Fadugu Primary School Project, 2009

 

Fadugu Town, in the far north of Sierra Leone was attacked three separate times during the rebel war.  The unbelievable bravery and terrifying heartbreak that shocked this thriving community are captured in the letters that Gary Stewart and John Amman received and published in their book accounting the war, Black Man’s Grave.  We were eager to return to Fadugu now that Sierra Leone is at peace and help however we could. 

The Fadugu School was spared during the civil war, the request that the village elders and school headmaster and project manager, Y.S. Mansaray, had was for a school expansion to help with their drastically overcrowded classrooms.  Mr. Mansaray provided a detailed hand-drawn plan for a three room school building that would reduce Fadugu Primary School’s average class size from a whopping 80+ to 40 students.

Much of the overcrowding in this school is caused by the forced relocation of villagers who were living alongside the floodplain of the Seli River.  The Bumbuna Hydroelectric damn project has uprooted many people from their homes and relocated them to towns such as Fadugu.  This has lead to intense overcrowding in schools and added more strain to an already overtaxed infrastructure.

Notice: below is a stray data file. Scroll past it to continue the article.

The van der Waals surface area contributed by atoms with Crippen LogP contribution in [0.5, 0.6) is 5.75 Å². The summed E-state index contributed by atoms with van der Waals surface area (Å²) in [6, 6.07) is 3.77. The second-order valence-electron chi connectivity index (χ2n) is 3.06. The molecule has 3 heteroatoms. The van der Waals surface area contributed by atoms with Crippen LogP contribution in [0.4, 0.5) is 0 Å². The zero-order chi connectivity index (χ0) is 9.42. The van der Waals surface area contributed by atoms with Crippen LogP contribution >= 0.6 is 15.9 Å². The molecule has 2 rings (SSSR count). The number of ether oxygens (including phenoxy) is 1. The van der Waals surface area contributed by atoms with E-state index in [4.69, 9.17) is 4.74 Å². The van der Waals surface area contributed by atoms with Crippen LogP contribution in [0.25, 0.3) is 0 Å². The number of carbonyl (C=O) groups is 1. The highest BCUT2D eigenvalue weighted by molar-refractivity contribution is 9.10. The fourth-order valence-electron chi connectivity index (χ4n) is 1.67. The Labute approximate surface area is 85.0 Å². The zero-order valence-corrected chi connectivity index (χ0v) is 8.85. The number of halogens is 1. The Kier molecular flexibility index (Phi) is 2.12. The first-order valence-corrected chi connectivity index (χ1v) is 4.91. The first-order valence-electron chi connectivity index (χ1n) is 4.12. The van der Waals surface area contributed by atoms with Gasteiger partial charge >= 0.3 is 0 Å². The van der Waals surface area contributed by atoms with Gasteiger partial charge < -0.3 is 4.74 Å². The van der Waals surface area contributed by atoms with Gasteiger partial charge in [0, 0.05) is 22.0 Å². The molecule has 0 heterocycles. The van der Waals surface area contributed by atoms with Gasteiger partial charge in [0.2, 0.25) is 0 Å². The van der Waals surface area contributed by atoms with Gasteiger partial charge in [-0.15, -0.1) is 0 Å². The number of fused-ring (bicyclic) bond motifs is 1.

Mr. Mansaray, a wise asset to his community, laid out his plan and budgeted the money that SLVP raised for this project so well, that he had a surplus with which to further remodel another classroom to widen the windows and make it easier for the children to see (there is no electricity in Fadugu).

As with the Mamaka School, we put Mr. Mansaray in touch with our contacts at the U.S. Embassy in Freetown and their outreach program.  Mr. Mansaray was able to successfully apply for a grant and the school was outfitted with new furniture.

The entire project took less than 9 months due to the incredible leadership of Mr. Mansaray and the enthusiasm of the Fadugu community.  SLVP looks forward to continuing to work with members of the Village who have reached out to us for other needs, such as micro-financing and solar paneling for their clinic.

On behalf of Fadugu Town and SLVP, we’d like to thank everyone who made a donation to make this project such a success.

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